An Arkansas mother was arrested for child endangerment after she drank beer at a restaurant and then breastfed her baby. The charges were dropped, but this begs the question: Is it harmful for your baby if you drink and nurse?
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Tasha Adams didn't think anything at all about breastfeeding her 6-month-old baby after having two beers. The stay-at-home Arkansas mom of three said she felt in no way intoxicated, so when her baby seemed hungry she started nursing her in the restaurant at the table where she had been drinking. It never crossed her mind that what she was doing could be construed as wrong — until the police came to talk to her. After she admitted to drinking two beers in a 90-minute time period and then nursing her child, she was arrested for child endangerment and taken to jail. The charges have since been dropped, but the question remains: Is it safe for your baby if you breastfeed after drinking? The answer is yes. And, well, no.

It's not cut and dry

According to this report from the National Institute on Alcohol Abuse and Alcoholism, "less than 2 percent of the alcohol consumed by the mother reaches her blood and milk." Alcohol doesn't accumulate in breast milk, rather it leaves your milk at the same rate it leaves your blood. So how quickly it leaves your blood depends on the same factors which determine how drastically alcohol affects you: how much do you weigh, how fast are you drinking, what is the alcohol content of your beverage, are you eating and how quickly do you metabolize? While the varying answers to these questions make it hard to pin down a universal time-chart,, an online breastfeeding resource, says, "In general, if you are sober enough to drive, you are sober enough to breastfeed."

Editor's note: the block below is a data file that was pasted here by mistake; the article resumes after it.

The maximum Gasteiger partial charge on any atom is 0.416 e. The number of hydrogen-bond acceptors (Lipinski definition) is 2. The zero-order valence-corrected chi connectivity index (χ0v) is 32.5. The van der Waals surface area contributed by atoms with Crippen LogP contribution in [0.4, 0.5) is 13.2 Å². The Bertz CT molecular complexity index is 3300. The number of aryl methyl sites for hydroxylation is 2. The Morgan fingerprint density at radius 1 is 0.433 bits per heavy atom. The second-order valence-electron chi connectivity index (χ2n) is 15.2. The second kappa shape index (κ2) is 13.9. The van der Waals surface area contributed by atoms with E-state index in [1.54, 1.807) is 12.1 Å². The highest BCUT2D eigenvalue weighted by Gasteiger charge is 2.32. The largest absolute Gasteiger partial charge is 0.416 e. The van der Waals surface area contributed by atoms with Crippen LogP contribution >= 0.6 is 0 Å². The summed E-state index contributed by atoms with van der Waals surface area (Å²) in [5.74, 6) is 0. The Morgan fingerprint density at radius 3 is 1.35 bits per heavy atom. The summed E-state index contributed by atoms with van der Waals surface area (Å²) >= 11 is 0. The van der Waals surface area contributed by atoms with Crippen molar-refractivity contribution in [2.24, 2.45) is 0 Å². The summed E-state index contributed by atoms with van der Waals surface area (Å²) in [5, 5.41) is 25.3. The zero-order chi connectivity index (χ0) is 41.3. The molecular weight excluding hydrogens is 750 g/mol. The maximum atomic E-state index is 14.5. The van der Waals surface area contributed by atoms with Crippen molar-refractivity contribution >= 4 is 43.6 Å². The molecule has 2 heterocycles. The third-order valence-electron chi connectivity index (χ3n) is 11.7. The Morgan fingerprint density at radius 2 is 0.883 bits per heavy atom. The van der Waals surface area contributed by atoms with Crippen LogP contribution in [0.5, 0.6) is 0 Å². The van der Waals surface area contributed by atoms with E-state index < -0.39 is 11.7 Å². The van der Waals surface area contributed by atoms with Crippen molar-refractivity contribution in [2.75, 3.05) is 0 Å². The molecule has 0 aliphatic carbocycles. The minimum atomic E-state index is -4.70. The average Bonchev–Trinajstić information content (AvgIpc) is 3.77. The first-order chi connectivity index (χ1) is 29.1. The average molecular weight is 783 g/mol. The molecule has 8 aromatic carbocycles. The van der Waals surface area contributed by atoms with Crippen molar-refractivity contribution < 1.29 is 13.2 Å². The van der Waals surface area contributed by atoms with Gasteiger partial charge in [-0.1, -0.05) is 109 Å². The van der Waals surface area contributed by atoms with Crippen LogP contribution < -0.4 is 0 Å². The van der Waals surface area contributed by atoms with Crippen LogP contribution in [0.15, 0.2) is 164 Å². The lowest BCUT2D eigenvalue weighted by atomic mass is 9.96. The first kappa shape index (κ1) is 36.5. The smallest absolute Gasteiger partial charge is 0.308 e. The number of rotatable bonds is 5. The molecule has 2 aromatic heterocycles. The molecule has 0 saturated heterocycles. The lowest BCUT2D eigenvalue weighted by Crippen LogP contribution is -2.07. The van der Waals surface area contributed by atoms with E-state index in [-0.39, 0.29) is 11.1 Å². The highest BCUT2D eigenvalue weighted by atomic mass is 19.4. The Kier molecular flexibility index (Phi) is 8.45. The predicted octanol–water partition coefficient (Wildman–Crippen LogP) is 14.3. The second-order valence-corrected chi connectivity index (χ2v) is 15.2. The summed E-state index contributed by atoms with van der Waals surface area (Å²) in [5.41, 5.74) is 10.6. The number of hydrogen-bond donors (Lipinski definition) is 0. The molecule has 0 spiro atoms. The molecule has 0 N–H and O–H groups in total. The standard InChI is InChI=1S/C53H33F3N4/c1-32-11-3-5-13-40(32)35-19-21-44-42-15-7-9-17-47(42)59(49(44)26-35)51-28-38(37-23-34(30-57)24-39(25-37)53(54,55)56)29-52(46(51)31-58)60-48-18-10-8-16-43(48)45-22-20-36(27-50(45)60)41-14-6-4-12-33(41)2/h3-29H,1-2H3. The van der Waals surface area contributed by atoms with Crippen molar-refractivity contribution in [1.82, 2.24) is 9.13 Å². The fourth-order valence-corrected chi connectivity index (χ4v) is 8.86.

Alcohol is compatible with nursing

The mother can take some alcohol and continue breastfeeding as she normally does. Prohibiting alcohol is another way we make life unnecessarily restrictive for nursing mothers.

The American Academy of Pediatrics Committee on Drugs considers alcohol to be "compatible" with breastfeeding, the same distinction it gives to acetaminophen and ibuprofen. Dr. Jack Newman, International Board Certified Lactation Consultant and breastfeeding advocate, says in his International Breastfeeding Centre article Myths of Breastfeeding"Reasonable alcohol intake should not be discouraged at all. As is the case with most drugs, very little alcohol comes out in the milk. The mother can take some alcohol and continue breastfeeding as she normally does. Prohibiting alcohol is another way we make life unnecessarily restrictive for nursing mothers."

The biggest danger is to your milk supply

Current research shows the real danger of drinking and nursing is to Mom's milk supply and let-down, rather than to Baby. Studies have shown moms to make less milk, babies to drink less milk and let-down to be inhibited after nursing mothers ingest alcohol. Also, if a mom is separated from her baby during feedings or skips feedings due to alcohol consumption, the supply-and-demand nature of breast milk production can be affected. These consequences of alcohol use can interfere with a woman's milk supply, which can cause problems in the nursing relationship down the road.

The Bottom Line^

It all really comes down to using common sense if you are going to drink alcohol and then nurse your babe. If you are feeling a buzz, chances are your babe will too.

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